In 18 months, he has closed or sold over a third of a sprawling business to focus on high-margin speciality chemicals, cut 2,000 jobs to 5,500 and slashed the number of manufacturing sites by 45 per cent.

As the half-year figures to June show, the resulting focus on more profitable areas such as fine chemicals, pigments and chemicals used in electronics has boosted margins and profits.

Excluding currency, which sliced around pounds 8m off profits, most of it in translation, the pre-tax total rose over a fifth to pounds 60.4m on underlying sales 2 per cent ahead to pounds 395m.

Laporte now also has around pounds 100m cash following the recent sale of US adhesives and sealants for pounds 90m.

With all the painful cuts completed - there are only some pounds 5m to pounds 10m of disposals left including the freight forwarding business - Mr Leng must prove he can spend his cash wisely and generate real growth. There were no firm ideas given away yesterday, just talk of bolt-ons and organic growth.

Laporte's heavy, pounds 70m-a-year, capital investment programme will take some of the cash and there is still room to grow margins from more efficient use of plant space, while volumes should benefit from a new fine chemical factory in the US. But Laporte could spend up to pounds 500m and still have comfortable interest cover.

Though Mr Leng says he will not be rushed, the City will want to see some evidence of decisive action on acquisitions. NatWest Securities is forecasting full-year profits of pounds 132m, to give a forward multiple of 15, with the shares up 30p at 706.5p. Still reasonable value.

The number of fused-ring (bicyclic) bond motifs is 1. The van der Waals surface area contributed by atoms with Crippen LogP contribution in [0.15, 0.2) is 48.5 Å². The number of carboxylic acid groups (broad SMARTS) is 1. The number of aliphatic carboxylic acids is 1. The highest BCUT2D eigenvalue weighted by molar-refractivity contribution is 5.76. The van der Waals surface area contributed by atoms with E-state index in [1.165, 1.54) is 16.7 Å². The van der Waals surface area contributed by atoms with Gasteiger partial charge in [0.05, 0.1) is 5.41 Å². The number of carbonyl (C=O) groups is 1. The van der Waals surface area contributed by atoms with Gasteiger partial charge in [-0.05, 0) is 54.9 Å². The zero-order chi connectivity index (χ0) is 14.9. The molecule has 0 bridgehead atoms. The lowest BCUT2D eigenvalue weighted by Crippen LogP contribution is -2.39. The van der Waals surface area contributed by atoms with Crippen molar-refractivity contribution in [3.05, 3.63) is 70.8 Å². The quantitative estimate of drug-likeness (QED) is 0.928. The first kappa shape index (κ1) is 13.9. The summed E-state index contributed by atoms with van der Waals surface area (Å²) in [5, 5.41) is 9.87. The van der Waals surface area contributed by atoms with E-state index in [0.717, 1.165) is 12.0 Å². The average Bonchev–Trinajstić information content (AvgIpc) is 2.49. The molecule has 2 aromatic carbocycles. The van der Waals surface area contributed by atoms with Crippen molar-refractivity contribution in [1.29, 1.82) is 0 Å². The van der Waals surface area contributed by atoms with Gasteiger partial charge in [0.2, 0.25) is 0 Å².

Morgan Crucible back on track

Morgan Crucible, the carbon brushes to industrial ceramics group, ran into some squalls in its markets last year. But an ability to ride out bad weather has been a feature of the group's results in the past few years and latest results showing pre-tax profits rising 11 per cent to pounds 56.1m in the six months to 4 July have continued that tradition.

European economic problems have continued into this year, while the strength of the pound hit profits, which would have been 22 per cent ahead barring currency effects and exceptional items.

But European orders have started to pick up and most of the sterling effect was translational. Even the economic problems in South-east Asia, Morgan's fastest-growing region, where underlying sales ran at 20 per cent in the first half, have left the group unfazed.

Despite the problems, it was only thermal ceramics which really suffered in the first half, seeing operating profits dip from pounds 19.3m to pounds 16.3m. But it is already back on the recovery track.

A pounds 1.5m bounce-back to break-even in the US electro-optics business and full contributions from acquisitions boosted margins to the target 14 per cent in specialty materials.

Meanwhile, technical ceramics is now close to a 15 per cent return on sales after strong organic growth.

A series of further bolt-on acquisitions, for a total of pounds 30m to pounds 40m, are in the pipeline. Morgan is also understood to be on the point of beefing up its operation at Swansea to replicate in Europe its commanding US position in commutators. South-east Asia remains a slight worry, despite the group's confidence, but at least Morgan seems to be softening up the City for a seamless change when Bruce Farmer, managing director, retires. An announcement is thought to be imminent.

Full-year profits of pounds 112m would put the shares, up 3p at 479.5p, on a forward p/e of 15. Reasonable value.